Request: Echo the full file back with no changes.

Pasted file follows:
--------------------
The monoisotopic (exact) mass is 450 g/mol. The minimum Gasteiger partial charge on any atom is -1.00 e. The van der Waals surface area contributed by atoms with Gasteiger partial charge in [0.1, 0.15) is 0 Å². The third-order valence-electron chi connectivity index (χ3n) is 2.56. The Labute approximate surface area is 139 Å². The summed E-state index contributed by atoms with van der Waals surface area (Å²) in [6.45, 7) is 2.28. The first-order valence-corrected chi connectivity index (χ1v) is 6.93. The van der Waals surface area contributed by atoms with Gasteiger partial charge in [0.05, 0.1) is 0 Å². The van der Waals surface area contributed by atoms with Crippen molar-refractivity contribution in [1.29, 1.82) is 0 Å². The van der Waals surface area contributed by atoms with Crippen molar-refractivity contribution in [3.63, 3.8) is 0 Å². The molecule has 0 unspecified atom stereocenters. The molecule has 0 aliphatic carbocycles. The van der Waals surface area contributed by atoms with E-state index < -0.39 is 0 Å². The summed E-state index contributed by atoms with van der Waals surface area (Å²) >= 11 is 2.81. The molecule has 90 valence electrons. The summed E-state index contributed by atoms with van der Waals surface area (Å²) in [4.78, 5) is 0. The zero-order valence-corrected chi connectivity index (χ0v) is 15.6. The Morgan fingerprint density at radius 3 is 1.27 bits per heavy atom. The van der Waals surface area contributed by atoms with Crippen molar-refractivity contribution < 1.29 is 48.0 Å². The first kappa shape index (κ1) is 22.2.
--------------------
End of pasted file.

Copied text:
The monoisotopic (exact) mass is 450 g/mol. The minimum Gasteiger partial charge on any atom is -1.00 e. The van der Waals surface area contributed by atoms with Gasteiger partial charge in [0.1, 0.15) is 0 Å². The third-order valence-electron chi connectivity index (χ3n) is 2.56. The Labute approximate surface area is 139 Å². The summed E-state index contributed by atoms with van der Waals surface area (Å²) in [6.45, 7) is 2.28. The first-order valence-corrected chi connectivity index (χ1v) is 6.93. The van der Waals surface area contributed by atoms with Gasteiger partial charge in [0.05, 0.1) is 0 Å². The van der Waals surface area contributed by atoms with Crippen molar-refractivity contribution in [1.29, 1.82) is 0 Å². The van der Waals surface area contributed by atoms with Crippen molar-refractivity contribution in [3.63, 3.8) is 0 Å². The molecule has 0 unspecified atom stereocenters. The molecule has 0 aliphatic carbocycles. The van der Waals surface area contributed by atoms with E-state index < -0.39 is 0 Å². The summed E-state index contributed by atoms with van der Waals surface area (Å²) >= 11 is 2.81. The molecule has 90 valence electrons. The summed E-state index contributed by atoms with van der Waals surface area (Å²) in [4.78, 5) is 0. The zero-order valence-corrected chi connectivity index (χ0v) is 15.6. The Morgan fingerprint density at radius 3 is 1.27 bits per heavy atom. The van der Waals surface area contributed by atoms with Crippen molar-refractivity contribution < 1.29 is 48.0 Å². The first kappa shape index (κ1) is 22.2.